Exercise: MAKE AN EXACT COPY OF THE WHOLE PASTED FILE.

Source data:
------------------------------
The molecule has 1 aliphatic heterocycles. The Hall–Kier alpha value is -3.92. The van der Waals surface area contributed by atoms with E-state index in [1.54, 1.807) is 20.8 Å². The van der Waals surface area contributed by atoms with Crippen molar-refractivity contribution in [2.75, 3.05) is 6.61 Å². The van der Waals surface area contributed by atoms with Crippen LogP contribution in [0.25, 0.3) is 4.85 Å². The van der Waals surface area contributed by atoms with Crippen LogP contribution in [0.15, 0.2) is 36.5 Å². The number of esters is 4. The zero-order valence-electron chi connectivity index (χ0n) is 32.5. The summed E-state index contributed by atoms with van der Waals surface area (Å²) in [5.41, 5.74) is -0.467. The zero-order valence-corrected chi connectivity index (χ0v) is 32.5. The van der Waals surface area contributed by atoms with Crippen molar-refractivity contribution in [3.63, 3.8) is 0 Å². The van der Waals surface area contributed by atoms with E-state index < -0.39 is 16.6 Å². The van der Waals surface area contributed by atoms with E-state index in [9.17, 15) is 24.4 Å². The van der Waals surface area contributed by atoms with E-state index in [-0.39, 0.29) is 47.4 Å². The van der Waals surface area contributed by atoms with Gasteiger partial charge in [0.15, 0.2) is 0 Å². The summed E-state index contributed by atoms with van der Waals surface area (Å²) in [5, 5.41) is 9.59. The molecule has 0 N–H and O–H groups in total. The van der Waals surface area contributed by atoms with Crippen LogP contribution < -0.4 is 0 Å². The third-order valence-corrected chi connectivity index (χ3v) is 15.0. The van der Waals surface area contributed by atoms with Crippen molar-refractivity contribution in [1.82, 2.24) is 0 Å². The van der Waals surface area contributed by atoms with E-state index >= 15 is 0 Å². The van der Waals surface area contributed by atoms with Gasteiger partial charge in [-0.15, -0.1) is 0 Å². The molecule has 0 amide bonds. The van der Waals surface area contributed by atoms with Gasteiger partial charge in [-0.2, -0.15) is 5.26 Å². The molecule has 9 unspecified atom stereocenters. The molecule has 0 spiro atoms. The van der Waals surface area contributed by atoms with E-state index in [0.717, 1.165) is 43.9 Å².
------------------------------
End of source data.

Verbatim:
The molecule has 1 aliphatic heterocycles. The Hall–Kier alpha value is -3.92. The van der Waals surface area contributed by atoms with E-state index in [1.54, 1.807) is 20.8 Å². The van der Waals surface area contributed by atoms with Crippen molar-refractivity contribution in [2.75, 3.05) is 6.61 Å². The van der Waals surface area contributed by atoms with Crippen LogP contribution in [0.25, 0.3) is 4.85 Å². The van der Waals surface area contributed by atoms with Crippen LogP contribution in [0.15, 0.2) is 36.5 Å². The number of esters is 4. The zero-order valence-electron chi connectivity index (χ0n) is 32.5. The summed E-state index contributed by atoms with van der Waals surface area (Å²) in [5.41, 5.74) is -0.467. The zero-order valence-corrected chi connectivity index (χ0v) is 32.5. The van der Waals surface area contributed by atoms with Crippen molar-refractivity contribution in [3.63, 3.8) is 0 Å². The van der Waals surface area contributed by atoms with E-state index < -0.39 is 16.6 Å². The van der Waals surface area contributed by atoms with E-state index in [9.17, 15) is 24.4 Å². The van der Waals surface area contributed by atoms with E-state index in [-0.39, 0.29) is 47.4 Å². The van der Waals surface area contributed by atoms with Gasteiger partial charge in [0.15, 0.2) is 0 Å². The summed E-state index contributed by atoms with van der Waals surface area (Å²) in [5, 5.41) is 9.59. The molecule has 0 N–H and O–H groups in total. The van der Waals surface area contributed by atoms with Crippen LogP contribution < -0.4 is 0 Å². The third-order valence-corrected chi connectivity index (χ3v) is 15.0. The van der Waals surface area contributed by atoms with Crippen molar-refractivity contribution in [1.82, 2.24) is 0 Å². The van der Waals surface area contributed by atoms with E-state index >= 15 is 0 Å². The van der Waals surface area contributed by atoms with Gasteiger partial charge in [-0.15, -0.1) is 0 Å². The molecule has 0 amide bonds. The van der Waals surface area contributed by atoms with Gasteiger partial charge in [-0.2, -0.15) is 5.26 Å². The molecule has 9 unspecified atom stereocenters. The molecule has 0 spiro atoms. The van der Waals surface area contributed by atoms with E-state index in [0.717, 1.165) is 43.9 Å².